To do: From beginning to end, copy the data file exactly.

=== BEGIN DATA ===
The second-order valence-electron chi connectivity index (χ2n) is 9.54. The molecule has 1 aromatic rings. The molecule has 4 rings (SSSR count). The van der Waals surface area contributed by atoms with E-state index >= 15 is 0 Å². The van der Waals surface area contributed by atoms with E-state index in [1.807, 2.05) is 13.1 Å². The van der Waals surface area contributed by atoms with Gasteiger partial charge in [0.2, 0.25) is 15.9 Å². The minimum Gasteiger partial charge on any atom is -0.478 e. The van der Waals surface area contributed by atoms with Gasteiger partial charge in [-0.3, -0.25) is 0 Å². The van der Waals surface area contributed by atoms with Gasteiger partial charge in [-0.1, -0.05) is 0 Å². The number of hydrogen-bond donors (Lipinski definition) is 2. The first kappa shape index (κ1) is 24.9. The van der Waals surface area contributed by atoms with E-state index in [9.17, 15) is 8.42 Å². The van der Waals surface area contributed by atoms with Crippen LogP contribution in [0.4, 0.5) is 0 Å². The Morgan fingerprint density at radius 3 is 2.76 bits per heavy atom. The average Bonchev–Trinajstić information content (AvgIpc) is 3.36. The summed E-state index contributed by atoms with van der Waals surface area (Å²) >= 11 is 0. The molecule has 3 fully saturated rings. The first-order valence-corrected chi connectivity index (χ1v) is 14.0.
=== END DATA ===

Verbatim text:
The second-order valence-electron chi connectivity index (χ2n) is 9.54. The molecule has 1 aromatic rings. The molecule has 4 rings (SSSR count). The van der Waals surface area contributed by atoms with E-state index >= 15 is 0 Å². The van der Waals surface area contributed by atoms with E-state index in [1.807, 2.05) is 13.1 Å². The van der Waals surface area contributed by atoms with Gasteiger partial charge in [0.2, 0.25) is 15.9 Å². The minimum Gasteiger partial charge on any atom is -0.478 e. The van der Waals surface area contributed by atoms with Gasteiger partial charge in [-0.3, -0.25) is 0 Å². The van der Waals surface area contributed by atoms with Gasteiger partial charge in [-0.1, -0.05) is 0 Å². The number of hydrogen-bond donors (Lipinski definition) is 2. The first kappa shape index (κ1) is 24.9. The van der Waals surface area contributed by atoms with E-state index in [9.17, 15) is 8.42 Å². The van der Waals surface area contributed by atoms with Crippen LogP contribution in [0.4, 0.5) is 0 Å². The Morgan fingerprint density at radius 3 is 2.76 bits per heavy atom. The average Bonchev–Trinajstić information content (AvgIpc) is 3.36. The summed E-state index contributed by atoms with van der Waals surface area (Å²) >= 11 is 0. The molecule has 3 fully saturated rings. The first-order valence-corrected chi connectivity index (χ1v) is 14.0.